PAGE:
Animals all over the world are in danger. We pollute their homes and water supply, and we kill them for their hides. The question is. . . . . . . . do we want to save them ?
More Endangered Animals Manatees , which live in the waters around South Florida, have been threatened by hurricanes and violent storms that destroy the delicate balance of the warm waters they live in. (Brian Skerry/National Geographic/Getty Images)
A long-eared jerboa of the zoo of Magdeburg eats an insect in the eastern town of Halle. British scientists have filmed the kangaroolike mammal; they believe it's the first time the jerboa has been caught on tape. The jerboa was deemed one of the world's most endangered mammals by the Zoological Society of London earlier this year.
The pika was named the second cutest endangered animal in North America in a recent World Wildlife Fund. This one is seen at Denali National Park in Alaska. The pika faces extinction as global warming is forcing the animals to move higher up in the mountains, leaving them with fewer housing options.
Six-week-old cheetah cubs cuddle with their mother Tonya as they inspect their enclosure for the first time at the zoo in Hannover, northern Germany, Oct. 31, 2006. The World Conservation Union estimates there are fewer than 10,000 mature breeding cheetahs, making them vulnerable to extinction.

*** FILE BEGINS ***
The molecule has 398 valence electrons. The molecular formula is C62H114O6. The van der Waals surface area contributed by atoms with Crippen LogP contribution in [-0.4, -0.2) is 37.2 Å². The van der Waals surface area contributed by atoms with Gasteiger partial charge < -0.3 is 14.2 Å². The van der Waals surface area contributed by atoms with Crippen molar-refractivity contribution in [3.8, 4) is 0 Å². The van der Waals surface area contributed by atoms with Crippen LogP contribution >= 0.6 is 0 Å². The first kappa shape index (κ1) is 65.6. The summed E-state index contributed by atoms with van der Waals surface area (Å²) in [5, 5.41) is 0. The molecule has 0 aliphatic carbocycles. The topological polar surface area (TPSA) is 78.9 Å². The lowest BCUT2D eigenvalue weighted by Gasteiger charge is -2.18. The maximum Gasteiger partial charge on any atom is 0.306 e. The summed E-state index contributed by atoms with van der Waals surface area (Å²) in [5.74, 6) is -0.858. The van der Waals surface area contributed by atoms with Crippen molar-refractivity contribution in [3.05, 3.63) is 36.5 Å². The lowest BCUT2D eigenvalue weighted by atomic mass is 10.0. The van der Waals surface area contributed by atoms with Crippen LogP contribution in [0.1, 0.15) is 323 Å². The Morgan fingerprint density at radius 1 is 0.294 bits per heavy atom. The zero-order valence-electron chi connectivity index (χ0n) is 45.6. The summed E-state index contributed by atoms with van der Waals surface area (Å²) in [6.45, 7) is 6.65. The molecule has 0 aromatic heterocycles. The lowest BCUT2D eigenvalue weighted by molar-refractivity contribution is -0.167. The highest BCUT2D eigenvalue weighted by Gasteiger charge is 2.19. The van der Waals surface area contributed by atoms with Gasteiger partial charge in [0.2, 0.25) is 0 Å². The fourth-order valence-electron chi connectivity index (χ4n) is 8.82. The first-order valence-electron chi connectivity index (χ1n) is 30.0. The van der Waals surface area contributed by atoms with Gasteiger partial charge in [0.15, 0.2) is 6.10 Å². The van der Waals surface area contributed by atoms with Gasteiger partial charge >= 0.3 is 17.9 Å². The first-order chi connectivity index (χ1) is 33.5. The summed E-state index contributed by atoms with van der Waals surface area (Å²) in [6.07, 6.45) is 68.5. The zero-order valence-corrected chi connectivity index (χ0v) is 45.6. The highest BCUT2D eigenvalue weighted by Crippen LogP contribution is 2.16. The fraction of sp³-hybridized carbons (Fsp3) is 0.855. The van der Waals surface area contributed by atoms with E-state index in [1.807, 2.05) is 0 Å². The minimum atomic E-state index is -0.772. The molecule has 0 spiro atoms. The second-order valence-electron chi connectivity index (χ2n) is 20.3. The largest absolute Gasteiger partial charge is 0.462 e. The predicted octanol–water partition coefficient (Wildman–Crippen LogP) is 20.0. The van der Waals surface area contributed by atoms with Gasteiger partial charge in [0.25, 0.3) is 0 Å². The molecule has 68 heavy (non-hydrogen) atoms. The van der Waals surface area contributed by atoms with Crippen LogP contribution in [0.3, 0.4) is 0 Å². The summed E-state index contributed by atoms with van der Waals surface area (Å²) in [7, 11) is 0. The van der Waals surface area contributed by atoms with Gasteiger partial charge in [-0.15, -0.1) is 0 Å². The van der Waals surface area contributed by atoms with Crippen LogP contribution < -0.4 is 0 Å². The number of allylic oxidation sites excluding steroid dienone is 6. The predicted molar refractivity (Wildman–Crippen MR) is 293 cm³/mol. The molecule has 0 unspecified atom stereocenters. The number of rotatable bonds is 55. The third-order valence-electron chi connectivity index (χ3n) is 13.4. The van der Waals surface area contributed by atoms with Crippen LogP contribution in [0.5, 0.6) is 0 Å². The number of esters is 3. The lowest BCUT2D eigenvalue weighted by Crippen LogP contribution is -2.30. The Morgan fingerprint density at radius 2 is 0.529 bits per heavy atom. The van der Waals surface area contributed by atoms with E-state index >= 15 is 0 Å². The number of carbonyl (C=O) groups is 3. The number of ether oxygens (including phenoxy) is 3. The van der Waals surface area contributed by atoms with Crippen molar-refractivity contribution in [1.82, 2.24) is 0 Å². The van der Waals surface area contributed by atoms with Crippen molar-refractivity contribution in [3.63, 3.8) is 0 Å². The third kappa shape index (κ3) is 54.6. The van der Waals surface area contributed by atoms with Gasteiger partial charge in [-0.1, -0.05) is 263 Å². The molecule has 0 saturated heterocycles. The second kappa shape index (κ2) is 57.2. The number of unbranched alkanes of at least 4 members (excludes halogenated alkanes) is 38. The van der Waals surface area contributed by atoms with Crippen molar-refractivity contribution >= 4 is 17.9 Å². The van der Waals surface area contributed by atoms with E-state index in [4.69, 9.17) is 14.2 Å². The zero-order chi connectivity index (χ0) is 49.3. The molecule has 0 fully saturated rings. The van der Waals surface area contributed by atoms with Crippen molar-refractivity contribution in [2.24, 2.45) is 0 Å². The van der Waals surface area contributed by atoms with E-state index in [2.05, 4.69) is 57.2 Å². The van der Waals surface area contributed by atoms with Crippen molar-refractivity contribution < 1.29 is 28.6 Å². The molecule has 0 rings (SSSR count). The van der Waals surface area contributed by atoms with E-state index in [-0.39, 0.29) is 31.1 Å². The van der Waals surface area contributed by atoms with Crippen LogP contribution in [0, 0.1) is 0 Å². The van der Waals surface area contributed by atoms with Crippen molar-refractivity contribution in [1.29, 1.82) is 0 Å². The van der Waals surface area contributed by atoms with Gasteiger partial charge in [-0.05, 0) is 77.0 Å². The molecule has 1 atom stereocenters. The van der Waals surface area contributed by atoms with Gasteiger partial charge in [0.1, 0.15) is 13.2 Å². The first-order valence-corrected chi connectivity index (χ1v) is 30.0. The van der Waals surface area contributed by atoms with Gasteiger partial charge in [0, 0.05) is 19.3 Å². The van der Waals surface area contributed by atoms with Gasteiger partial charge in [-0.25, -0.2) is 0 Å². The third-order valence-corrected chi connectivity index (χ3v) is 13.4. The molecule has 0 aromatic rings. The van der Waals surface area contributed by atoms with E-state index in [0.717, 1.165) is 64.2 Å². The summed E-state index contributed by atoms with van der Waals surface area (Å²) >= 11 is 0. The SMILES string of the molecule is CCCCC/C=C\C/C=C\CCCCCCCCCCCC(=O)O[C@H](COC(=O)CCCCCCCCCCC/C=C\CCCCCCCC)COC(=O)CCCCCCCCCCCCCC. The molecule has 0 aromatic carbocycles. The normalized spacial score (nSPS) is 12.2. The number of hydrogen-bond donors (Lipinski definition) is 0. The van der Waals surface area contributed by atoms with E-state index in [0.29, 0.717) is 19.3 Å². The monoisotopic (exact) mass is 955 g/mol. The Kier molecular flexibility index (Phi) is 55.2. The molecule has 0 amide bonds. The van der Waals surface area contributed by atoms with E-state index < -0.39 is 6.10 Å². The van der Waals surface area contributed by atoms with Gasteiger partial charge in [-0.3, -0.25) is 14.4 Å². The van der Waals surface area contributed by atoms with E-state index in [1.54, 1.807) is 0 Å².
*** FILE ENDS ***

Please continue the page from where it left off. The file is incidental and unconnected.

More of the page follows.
The World Wildlife Fund rates koalas as a lower risk for extinction, as it has lost some of its habitat. This one is sitting in a eucalyptus tree in Queensland, Australia. (Tim Graham/Getty Images)
An endangered Hawaiian monk seal spends a second day napping on a beach near Banzai Pipeline on the north shore of Oahu at Sunset Beach, Hawaii. (Phil Mislinski/Getty Images
The Red Panda is a mostly herbivorous mammal, with bamboo as one of its primary foods. It is slightly larger than a domestic cat. The Red Panda lives in the Himalayas in Bhutan, southern China, India, Laos, Nepal, and Burma. There is an estimated population of less than 2,500 mature individuals. Their population continues to decline due to habitat fragmentation.
The white lion is occasionally found in wildlife reserves in South Africa. White lions are not a separate subspecies and they have never been common in the wild. Regarded as divine by locals, white lions first came to public attention in the 1970s in Chris McBride's book The White Lions of Timbavati